3. The "I never want to drink again" revelation.

The worst part of a new hangover is that resounding feeling that washes over you of wishing the world would just stop spinning for one second, and questioning why you ever got drunk in the first place? Whether you're holding onto the toilet seat or your bedroom pillow for dear life, you tell yourself that no matter, what you will never drink alcohol ever again.

4. How the entire day (or following days) will be wasted.

Hangovers are entirely responsible for unproductive days. For starters, you don't feel like waking up until around noon maybe, and even when you do wake up you feel like you need more sleep. The clock slowly just ticks on by as you miss every errand you planned for the day and you have no possible timeframe of when you'll recover.

5. When you realize who your real friends are.

Only when you wake up with a pounding headache do you realize who your closes friends actually are. Who will send out the "are you okay?" text vs. the "see you next week…" text? Does anybody stop by your place to check up on you? See if you made it though the night? There is no more a crucial time than the 24hrs after you got shit-faced and the people who come to your rescue. This may be one of the most important moments of clarity you are going to have.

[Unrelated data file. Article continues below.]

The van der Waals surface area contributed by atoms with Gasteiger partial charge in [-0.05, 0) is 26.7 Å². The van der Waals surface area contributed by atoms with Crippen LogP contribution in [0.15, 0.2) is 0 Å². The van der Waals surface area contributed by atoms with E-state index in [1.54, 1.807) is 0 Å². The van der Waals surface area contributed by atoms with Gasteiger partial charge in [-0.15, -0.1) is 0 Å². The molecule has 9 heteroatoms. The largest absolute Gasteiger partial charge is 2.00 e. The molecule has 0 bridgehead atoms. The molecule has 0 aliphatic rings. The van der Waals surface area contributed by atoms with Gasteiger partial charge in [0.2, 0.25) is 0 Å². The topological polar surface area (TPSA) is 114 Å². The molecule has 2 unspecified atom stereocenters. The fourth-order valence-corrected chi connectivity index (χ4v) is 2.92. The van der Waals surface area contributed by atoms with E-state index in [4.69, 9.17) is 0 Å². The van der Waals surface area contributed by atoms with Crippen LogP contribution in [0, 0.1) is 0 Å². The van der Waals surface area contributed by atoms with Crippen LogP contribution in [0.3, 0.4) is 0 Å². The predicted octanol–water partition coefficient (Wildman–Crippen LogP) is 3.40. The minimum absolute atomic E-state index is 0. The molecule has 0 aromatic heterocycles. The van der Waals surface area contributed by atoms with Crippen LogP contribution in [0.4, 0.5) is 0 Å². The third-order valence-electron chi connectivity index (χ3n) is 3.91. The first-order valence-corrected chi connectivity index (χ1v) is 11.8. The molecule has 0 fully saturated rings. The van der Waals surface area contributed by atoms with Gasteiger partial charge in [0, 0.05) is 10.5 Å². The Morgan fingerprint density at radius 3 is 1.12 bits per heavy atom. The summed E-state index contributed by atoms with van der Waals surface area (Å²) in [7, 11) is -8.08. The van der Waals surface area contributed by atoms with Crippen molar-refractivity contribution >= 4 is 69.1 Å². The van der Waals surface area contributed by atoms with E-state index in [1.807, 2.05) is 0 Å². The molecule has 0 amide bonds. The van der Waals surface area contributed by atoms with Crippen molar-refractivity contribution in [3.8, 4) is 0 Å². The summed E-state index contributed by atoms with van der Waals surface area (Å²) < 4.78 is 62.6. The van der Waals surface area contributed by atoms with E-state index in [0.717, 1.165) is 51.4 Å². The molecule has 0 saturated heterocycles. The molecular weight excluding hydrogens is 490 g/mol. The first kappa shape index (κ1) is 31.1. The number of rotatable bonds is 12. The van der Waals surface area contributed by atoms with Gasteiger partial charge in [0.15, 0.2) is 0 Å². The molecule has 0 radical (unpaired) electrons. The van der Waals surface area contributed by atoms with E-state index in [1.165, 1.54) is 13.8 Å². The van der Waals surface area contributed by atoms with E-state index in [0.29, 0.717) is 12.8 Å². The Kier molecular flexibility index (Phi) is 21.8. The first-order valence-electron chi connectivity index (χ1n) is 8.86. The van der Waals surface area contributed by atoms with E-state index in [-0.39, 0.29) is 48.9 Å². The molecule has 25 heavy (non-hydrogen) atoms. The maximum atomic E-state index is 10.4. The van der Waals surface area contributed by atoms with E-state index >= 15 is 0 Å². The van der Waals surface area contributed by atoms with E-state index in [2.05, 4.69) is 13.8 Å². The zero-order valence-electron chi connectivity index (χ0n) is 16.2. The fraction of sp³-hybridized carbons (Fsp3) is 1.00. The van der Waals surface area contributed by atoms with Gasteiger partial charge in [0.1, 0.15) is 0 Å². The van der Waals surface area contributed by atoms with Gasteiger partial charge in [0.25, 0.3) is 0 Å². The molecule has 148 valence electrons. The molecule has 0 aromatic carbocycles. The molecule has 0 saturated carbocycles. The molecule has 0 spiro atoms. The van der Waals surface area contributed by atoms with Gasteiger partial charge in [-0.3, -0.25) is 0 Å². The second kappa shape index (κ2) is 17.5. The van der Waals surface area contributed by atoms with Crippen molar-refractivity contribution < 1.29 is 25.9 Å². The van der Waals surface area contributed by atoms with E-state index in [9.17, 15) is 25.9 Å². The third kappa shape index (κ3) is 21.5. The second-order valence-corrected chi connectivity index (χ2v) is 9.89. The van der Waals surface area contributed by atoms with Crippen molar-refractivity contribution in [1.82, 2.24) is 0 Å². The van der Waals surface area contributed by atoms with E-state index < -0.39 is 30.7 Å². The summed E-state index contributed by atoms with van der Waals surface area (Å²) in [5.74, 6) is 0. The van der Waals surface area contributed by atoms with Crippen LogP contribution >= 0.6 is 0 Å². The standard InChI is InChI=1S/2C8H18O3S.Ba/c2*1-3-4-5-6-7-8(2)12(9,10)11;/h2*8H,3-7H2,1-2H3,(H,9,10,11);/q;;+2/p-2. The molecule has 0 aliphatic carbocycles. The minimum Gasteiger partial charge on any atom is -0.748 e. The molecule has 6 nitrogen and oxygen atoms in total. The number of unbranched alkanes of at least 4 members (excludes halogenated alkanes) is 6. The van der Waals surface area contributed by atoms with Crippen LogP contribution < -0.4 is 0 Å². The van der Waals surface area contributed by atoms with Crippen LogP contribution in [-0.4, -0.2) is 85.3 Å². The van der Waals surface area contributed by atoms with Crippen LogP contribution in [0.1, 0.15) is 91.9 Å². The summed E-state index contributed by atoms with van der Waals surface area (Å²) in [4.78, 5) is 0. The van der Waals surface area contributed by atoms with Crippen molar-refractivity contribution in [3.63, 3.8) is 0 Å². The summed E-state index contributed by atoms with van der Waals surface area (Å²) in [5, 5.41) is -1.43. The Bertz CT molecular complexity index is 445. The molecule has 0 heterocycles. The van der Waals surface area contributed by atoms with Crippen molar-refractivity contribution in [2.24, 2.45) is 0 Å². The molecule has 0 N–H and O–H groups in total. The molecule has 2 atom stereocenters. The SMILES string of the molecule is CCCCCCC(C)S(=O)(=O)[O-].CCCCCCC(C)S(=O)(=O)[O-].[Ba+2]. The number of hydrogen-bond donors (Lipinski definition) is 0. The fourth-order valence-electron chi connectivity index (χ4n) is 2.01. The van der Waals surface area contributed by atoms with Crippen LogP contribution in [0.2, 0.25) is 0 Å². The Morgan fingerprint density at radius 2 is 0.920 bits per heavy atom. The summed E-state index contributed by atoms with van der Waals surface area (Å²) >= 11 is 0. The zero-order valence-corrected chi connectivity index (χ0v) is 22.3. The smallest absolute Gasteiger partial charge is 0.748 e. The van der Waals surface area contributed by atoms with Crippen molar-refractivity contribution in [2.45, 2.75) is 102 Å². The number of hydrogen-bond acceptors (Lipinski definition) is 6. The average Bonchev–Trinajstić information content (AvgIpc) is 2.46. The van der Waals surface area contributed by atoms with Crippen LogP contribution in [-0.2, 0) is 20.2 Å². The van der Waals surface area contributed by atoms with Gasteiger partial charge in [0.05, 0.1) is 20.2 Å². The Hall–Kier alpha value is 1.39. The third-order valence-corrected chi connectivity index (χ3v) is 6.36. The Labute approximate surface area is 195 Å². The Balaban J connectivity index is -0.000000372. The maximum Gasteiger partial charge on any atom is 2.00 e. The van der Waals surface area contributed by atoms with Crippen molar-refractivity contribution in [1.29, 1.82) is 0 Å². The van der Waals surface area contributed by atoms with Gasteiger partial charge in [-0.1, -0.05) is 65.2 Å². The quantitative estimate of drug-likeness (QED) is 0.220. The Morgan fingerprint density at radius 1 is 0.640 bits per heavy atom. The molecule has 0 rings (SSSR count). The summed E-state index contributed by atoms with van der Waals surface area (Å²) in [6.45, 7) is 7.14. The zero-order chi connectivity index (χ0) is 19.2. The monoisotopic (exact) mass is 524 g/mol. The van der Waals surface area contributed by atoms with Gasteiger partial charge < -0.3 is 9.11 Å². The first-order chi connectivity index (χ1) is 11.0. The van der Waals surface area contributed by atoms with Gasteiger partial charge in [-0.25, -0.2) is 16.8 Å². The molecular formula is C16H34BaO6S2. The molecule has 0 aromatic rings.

6. The very thought of food is repulsive.

Remember how Domino’s Pizza or anything off the Chipotle menu gave you an instant food boner? Well nothing could be further from the truth then when you are recovering from a raging hangover. The thought of all that grease and fat just makes the pain of the hangover that much worst. And if you haven't already puked your brains out (trust me you will), thinking of any kind of food in this moment will only make matters worst as you spend the next few hours clutching onto your stomach.

7. A deeper appreciation for the little things: water, sleep, and your bed.

The water in your faucet tastes 10x better, each extra hour you catch some Z's is absolute pure gold, and your bed of all places, is the best place to be on earth right now. If any good comes from a perfectly timed hangover, it's the appreciation and gratitude you'll have for the little things in life you're too busy to pay attention to.

8. Not wanting to go to work and contemplating your career choice.

Maybe working at the neighborhood Walgreens isn't where you wanted to be at 28. Hangovers are great for making you aware of all the bad decisions you've made in life, and they really do get you to start thinking about pursuing you're passion instead. One thing's for sure; if it's Monday morning your ass is calling in sick for work.

9. Realizing if your current relationship is true love or just a fling.